- Lifescan Animas Vibe: 3.6m depth for up to 24 hours (IPX-8)
- DANA Diabecare R:3m depth for 24 hours (IPX-8)
- Ypsomed mylife OmniPod: 7.6m depth for up to 1 hour (IPX-8)
- Accu-Chek Spirit Combo: 2.4m depth for up to 1 hour (IPX-8)
There are also waterproof cases that work with insulin pumps, but I wouldn’t fully trust them and they seem like they would be cumbersome in the water.
Insulin in waterproof pumps is more susceptible to damage from high heat or direct sunlight. Many pumps’ adhesives are poor and can come unstuck in saltwater. If you choose to stay on your pump and it comes off in the water, you run the risk of losing it and now have no insulin on board to combat high BGs.
Try using waterproof tape such as Opsite flexifix to keep pump insets and CGM transmitters in place.
Switching to multiple daily injections (MDI)
When it comes to surfing, MDI makes the most sense as far as insulin delivery goes. There is no concern of insulin overheating as long as your pens are stored somewhere cool and safe such as a fridge or Frio Cooling Sleeve.
With MDI, no matter what happens in the water, you will have basal insulin on board. After diagnosis in 2013, I immediately got on an Omnipod pump and decided to ditch it after six months when I realized it just wasn’t working out while surfing.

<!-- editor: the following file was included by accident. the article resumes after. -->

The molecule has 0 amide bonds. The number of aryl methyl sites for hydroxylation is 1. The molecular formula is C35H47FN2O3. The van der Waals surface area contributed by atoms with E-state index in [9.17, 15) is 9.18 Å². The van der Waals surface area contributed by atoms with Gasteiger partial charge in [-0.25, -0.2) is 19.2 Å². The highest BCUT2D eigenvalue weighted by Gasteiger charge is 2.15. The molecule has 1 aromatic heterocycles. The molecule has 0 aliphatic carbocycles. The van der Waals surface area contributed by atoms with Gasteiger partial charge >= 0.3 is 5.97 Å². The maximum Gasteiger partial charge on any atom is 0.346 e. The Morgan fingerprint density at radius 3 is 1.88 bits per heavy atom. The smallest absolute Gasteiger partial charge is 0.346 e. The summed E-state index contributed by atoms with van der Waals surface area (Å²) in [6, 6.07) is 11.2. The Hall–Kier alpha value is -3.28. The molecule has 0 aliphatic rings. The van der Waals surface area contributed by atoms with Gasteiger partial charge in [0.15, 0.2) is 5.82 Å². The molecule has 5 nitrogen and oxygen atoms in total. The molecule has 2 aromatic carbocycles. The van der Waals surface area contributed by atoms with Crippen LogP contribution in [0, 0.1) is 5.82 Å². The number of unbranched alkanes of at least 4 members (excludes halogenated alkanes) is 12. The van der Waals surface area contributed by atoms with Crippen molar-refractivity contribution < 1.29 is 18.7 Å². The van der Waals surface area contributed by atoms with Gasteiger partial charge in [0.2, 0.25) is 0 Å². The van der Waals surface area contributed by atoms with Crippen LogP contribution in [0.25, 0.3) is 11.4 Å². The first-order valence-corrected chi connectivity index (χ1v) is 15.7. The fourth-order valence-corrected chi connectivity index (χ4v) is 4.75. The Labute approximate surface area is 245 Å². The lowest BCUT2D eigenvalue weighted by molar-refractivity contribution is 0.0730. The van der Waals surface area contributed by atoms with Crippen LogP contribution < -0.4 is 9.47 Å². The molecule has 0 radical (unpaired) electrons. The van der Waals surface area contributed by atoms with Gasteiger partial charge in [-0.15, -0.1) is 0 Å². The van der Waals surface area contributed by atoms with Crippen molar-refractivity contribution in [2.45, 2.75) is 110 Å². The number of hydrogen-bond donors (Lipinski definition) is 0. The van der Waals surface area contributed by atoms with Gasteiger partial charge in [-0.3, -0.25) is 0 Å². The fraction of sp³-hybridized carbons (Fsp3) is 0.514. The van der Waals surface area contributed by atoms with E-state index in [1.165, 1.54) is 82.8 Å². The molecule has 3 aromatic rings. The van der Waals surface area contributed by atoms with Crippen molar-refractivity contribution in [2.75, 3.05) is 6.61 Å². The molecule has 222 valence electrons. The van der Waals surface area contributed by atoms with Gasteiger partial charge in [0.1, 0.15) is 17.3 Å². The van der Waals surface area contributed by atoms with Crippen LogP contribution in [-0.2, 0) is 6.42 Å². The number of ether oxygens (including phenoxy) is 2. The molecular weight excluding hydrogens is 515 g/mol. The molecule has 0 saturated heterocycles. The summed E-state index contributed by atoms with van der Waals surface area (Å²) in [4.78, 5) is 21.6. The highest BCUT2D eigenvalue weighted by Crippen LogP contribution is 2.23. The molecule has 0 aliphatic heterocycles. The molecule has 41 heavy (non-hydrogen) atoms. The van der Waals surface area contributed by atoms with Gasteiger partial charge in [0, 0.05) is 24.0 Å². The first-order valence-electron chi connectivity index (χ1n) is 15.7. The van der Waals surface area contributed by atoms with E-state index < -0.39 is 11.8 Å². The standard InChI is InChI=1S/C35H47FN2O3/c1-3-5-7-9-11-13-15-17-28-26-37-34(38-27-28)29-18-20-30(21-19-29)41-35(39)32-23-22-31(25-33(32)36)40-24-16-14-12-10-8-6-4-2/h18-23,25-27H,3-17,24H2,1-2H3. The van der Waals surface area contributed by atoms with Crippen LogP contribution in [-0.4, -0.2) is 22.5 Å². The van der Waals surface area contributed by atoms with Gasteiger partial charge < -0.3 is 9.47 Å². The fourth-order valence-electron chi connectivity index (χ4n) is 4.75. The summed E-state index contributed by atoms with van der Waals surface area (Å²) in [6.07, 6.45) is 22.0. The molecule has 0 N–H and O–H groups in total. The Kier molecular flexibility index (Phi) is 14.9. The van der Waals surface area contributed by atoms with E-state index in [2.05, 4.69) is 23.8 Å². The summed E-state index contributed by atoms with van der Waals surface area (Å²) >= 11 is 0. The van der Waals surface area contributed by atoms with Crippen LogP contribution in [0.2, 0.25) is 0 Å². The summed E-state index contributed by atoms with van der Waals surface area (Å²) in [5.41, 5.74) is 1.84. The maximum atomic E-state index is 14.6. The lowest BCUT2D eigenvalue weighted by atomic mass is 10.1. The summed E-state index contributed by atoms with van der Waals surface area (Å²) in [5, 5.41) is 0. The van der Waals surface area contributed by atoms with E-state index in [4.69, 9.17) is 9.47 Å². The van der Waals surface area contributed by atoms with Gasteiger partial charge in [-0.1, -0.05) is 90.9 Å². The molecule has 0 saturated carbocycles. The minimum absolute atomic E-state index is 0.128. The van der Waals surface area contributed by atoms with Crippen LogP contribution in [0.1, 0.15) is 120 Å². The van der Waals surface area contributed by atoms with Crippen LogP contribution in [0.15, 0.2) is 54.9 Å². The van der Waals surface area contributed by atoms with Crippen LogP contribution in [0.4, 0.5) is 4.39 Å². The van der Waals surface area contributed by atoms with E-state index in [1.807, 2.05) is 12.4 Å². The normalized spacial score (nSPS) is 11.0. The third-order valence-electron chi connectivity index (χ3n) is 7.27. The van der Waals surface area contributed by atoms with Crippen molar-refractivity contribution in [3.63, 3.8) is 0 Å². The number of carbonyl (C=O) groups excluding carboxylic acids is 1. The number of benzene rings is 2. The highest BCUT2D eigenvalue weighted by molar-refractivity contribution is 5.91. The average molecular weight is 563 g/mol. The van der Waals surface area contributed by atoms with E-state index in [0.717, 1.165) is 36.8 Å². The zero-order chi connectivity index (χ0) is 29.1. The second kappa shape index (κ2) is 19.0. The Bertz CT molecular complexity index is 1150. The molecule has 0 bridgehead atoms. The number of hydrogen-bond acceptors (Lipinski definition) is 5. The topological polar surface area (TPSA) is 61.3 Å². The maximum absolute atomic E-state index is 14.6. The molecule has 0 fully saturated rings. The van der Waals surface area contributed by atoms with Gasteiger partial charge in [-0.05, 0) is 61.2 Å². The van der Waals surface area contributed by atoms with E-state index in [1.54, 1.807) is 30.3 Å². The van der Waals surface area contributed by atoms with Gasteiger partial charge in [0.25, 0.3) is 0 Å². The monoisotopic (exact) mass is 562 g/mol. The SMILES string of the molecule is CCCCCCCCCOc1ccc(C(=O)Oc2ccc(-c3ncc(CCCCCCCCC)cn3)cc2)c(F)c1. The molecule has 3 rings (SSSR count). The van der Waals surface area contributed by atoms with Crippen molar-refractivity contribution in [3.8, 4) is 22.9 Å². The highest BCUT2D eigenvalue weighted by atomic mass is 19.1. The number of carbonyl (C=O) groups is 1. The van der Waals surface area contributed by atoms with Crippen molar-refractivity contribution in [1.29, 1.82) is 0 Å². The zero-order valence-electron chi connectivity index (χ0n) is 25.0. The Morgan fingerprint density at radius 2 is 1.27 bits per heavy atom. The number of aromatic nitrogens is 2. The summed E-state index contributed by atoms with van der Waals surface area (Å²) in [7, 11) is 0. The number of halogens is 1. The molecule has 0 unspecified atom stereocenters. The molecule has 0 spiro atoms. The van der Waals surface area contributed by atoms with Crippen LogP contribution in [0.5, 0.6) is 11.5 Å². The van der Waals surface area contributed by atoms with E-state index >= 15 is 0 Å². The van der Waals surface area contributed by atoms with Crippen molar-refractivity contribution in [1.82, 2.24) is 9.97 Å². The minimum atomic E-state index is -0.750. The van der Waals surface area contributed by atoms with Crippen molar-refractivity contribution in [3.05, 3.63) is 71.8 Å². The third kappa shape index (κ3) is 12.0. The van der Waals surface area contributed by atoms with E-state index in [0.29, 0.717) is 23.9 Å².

Top tips for surfing with Type 1 Diabetes
Here is a list of top tips to keep in mind when surfing with type 1 diabetes
- Always surf with a buddy in case of a severe low
- Carb load right before paddling out and consider lowering insulin doses
- Carry fast acting sugars for low treatment in your swimsuit or wetsuit such as fruit snacks or glucose gels (nothing water soluble like candy)
- Check your BG often. Don’t surf for more than 2-3 hours without checking
- Consider taking a pump break while surfing and switching to MDI
- Keep CGM and pump sites in place with waterproof tape like Opsite flexifix
- Taking a surf lesson? Inform your instructor that you are T1D and how to help you if you need it
- Surfing for your first time in awhile or ever? Prepare your body, train, go swimming, do push-ups. Surfing is a lot more physically demanding than many think
Most importantly, HAVE FUN! Surfing is absolutely addicting. What other activity allows you to ride and express yourself on a fleeting form of energy created by mother nature? Don’t let diabetes keep you out of the water. If you follow the info above, I promise you will have the time of your life!
Suggested next post: Hiking with Diabetes